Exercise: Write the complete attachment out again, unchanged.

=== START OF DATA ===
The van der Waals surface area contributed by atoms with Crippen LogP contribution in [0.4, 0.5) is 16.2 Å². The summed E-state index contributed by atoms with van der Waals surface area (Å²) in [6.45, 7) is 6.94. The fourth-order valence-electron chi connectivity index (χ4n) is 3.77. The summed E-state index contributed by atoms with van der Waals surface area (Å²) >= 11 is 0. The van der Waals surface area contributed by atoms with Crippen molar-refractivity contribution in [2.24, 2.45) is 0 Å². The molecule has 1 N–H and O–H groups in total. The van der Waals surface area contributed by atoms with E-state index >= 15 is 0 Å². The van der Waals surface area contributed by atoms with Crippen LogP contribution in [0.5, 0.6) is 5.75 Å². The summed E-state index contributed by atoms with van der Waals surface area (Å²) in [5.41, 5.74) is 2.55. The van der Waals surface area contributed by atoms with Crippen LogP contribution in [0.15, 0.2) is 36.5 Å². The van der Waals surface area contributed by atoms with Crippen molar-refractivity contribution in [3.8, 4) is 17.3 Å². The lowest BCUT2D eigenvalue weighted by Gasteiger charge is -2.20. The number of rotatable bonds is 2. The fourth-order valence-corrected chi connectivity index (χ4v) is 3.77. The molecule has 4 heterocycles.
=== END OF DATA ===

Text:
The van der Waals surface area contributed by atoms with Crippen LogP contribution in [0.4, 0.5) is 16.2 Å². The summed E-state index contributed by atoms with van der Waals surface area (Å²) in [6.45, 7) is 6.94. The fourth-order valence-electron chi connectivity index (χ4n) is 3.77. The summed E-state index contributed by atoms with van der Waals surface area (Å²) >= 11 is 0. The van der Waals surface area contributed by atoms with Crippen molar-refractivity contribution in [2.24, 2.45) is 0 Å². The molecule has 1 N–H and O–H groups in total. The van der Waals surface area contributed by atoms with E-state index >= 15 is 0 Å². The van der Waals surface area contributed by atoms with Crippen LogP contribution in [0.5, 0.6) is 5.75 Å². The summed E-state index contributed by atoms with van der Waals surface area (Å²) in [5.41, 5.74) is 2.55. The van der Waals surface area contributed by atoms with Crippen LogP contribution in [0.15, 0.2) is 36.5 Å². The van der Waals surface area contributed by atoms with Crippen molar-refractivity contribution in [3.8, 4) is 17.3 Å². The lowest BCUT2D eigenvalue weighted by Gasteiger charge is -2.20. The number of rotatable bonds is 2. The fourth-order valence-corrected chi connectivity index (χ4v) is 3.77. The molecule has 4 heterocycles.